As shown in FIG. 22, a YMCK/RGB conversion portion 53 may be provided between binary/multi-value conversion portion 51 and recognizing portion 52, to convert YMCK data (multi-value) to RGB data (multi-value), and recognizing processing may be performed based on the RGB data. At YMCK/RGB conversion portion 53, a lookup table is for example used to convert YMCK to RGB. Processing in recognizing portion 52 is basically same as that described in connection with the above-described embodiment except that data to be treated is changed from YMCK to RGB.

FIG. 23 shows a second embodiment of the invention. As shown, in the second embodiment, the position of connecting recognizing portion 50′ is different from the first embodiment. More specifically, the output of zooming processing portion 22 (YMCK multi-value data) is applied to recognizing apparatus 50′.

In recognizing apparatus 50′, since image data is multi-value information, only recognizing portion 52 may be provided by removing binary/multi-value conversion portion 51 from recognizing apparatus 50 shown in FIG. 12 according to the first embodiment, or YMCK/RGB conversion portion 53 and recognizing portion 52 may be provided by removing binary/multi-value conversion portion 51 from recognizing apparatus 50 shown in FIG. 22.

Since the multi-value data normally has at least 256 tones, the buffer memory must have a larger capacity, and shorter accessing time is requested for reading/writing from/to the memory, which is to increase in the cost.

Thus, as shown in FIG. 24, for example, a thinning portion 54 may be provided before recognizing portion 52 in order to reduce the resolution. Thinning portion 54 may reduce the resolution from 400 dpi to 100 dpi by averaging processing as shown in FIGS. 25A and 25B. More specifically, the sum of the density values of pixels (1) to (16) present in a 4×4 region is produced, the produced value is divided by the number of pixels to produce an average value, and the value 16 times as many as the average value is used as the density value of one pixel after thinning (see FIG. 25B).

Since data for a prescribed number of pixels should be held for the averaging process, data applied to line memory 54 a is held, and once data for a prescribed number of lines (four lines in this embodiment) is stored, the data is read out for thinning (averaging) processing.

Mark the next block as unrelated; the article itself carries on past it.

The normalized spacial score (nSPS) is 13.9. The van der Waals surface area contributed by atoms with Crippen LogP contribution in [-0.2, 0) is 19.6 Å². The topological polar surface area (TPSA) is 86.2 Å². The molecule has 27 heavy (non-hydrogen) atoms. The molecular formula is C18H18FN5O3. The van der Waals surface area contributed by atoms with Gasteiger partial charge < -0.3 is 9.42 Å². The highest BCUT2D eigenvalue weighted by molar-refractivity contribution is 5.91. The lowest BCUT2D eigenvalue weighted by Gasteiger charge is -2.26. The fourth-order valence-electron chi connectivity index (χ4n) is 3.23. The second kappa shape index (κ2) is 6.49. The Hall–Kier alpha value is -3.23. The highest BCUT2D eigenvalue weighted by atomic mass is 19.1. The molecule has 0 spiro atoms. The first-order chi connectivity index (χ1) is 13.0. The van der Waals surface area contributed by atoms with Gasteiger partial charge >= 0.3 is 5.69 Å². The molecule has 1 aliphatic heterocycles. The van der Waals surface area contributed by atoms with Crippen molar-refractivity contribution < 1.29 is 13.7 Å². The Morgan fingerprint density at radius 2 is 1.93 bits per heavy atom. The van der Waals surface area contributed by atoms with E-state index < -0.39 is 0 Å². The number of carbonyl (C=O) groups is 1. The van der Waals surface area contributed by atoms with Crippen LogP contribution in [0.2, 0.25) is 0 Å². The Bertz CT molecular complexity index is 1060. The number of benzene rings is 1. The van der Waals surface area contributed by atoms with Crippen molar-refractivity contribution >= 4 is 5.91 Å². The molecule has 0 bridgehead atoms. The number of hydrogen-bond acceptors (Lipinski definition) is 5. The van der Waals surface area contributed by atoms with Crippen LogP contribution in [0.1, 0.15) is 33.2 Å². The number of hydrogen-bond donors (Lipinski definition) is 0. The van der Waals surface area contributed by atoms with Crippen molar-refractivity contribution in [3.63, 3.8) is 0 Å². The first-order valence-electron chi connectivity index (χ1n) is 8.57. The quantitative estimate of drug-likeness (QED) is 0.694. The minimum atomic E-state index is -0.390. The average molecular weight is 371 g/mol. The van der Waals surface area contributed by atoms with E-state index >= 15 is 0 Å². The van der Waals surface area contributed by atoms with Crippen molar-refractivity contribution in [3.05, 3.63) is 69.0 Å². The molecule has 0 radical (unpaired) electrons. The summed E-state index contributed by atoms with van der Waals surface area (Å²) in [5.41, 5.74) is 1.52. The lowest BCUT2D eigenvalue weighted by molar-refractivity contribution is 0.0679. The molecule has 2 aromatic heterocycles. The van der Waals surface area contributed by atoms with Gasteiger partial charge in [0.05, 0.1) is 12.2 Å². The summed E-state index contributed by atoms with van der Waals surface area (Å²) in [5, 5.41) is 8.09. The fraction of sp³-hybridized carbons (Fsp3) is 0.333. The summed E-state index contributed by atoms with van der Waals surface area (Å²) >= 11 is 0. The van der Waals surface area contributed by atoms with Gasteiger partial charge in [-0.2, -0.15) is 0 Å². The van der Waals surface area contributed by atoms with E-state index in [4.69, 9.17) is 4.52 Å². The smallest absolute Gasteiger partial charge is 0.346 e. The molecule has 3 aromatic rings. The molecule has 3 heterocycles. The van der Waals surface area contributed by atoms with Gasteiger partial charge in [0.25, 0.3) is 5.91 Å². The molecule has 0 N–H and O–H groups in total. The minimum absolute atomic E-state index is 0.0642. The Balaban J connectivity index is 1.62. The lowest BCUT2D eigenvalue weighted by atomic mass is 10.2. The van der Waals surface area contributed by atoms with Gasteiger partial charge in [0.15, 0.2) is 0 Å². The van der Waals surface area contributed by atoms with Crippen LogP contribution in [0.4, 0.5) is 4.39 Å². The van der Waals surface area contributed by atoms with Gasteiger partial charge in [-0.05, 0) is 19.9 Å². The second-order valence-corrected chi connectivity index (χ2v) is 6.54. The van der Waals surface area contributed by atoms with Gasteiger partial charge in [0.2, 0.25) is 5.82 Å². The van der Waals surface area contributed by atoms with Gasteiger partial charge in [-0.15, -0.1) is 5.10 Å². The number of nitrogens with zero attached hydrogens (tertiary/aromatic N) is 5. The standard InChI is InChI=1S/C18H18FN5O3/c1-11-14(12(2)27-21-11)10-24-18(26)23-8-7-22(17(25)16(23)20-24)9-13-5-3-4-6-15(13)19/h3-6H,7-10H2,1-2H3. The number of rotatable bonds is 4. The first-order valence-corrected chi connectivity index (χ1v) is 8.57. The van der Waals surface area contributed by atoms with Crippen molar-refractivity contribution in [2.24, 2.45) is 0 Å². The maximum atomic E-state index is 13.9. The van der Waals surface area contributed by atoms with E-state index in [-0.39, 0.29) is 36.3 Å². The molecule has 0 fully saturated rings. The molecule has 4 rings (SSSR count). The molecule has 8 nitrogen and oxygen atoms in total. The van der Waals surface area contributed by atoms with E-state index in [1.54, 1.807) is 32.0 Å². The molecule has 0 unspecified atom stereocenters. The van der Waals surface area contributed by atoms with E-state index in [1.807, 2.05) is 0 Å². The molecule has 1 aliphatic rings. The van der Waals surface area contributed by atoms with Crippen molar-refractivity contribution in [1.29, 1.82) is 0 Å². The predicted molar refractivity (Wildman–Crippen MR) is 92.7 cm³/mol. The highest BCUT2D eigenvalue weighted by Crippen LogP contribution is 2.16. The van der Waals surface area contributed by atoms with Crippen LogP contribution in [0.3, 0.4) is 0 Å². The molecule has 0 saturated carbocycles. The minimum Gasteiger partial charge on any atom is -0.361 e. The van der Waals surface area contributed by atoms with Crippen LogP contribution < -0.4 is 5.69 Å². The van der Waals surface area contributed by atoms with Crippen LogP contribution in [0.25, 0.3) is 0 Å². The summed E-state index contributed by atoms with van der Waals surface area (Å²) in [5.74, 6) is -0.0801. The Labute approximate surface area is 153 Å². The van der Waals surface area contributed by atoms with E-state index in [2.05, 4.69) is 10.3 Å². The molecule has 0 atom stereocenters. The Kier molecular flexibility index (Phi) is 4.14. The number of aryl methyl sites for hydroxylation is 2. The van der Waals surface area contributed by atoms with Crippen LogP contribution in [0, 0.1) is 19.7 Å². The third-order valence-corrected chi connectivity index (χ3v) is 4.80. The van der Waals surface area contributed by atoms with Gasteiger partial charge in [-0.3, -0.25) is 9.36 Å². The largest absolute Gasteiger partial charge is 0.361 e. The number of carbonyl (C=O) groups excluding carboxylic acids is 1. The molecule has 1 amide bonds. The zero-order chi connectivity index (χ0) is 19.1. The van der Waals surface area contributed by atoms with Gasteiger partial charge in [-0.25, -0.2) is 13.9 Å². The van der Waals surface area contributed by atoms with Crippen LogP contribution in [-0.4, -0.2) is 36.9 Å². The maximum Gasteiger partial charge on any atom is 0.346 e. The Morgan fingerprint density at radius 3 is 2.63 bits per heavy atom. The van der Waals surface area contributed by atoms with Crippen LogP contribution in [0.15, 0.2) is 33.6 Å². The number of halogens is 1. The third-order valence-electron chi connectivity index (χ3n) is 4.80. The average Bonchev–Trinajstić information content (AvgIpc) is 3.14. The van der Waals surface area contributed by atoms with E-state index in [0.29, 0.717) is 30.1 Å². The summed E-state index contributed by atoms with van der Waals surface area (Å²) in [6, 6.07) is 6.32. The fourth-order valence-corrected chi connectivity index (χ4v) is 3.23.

Since the main scanning direction is in the lengthwise direction in the figure, data is sequentially applied on the basis of one line in the lengthwise direction. More specifically, image data for (1), (5), (9), (13), . . . is applied for the first time, and image data for (2), (6), (10), (14), . . . is applied for the second time. The applied image data is sequentially stored in line memory 54 a. Then, data is applied sequentially in the sub scanning direction, and once data up to the fourth line in the sub scanning direction has been applied, data for the previous three lines is also read out from line memory 54 a, and the averaging processing is formed using the data.

Note that the structure and function of recognizing portion 52 is the same as those described in connection with the first embodiment, except that data to be processed is multi-value data having its resolution degraded after thinning processing, the same portions are denoted by the same reference characters, and a detailed description thereof is not provided.

Recognizing apparatus 50′ performs prescribed recognizing processing, and if a copy/output prohibited item is recognized, the detection signal is applied to pseudo intermediate tone processing/black character processing portion 24 or output portion 30 for copy prohibiting processing. More specifically, to output portion 30, the processing the same as described in connection with the first embodiment may be performed. Pseudo intermediate tone processing/black character processing portion 24 stops output of YMCK binary data, or sets all the pixels as “black=1, other colors=0” to entirely blot out in black.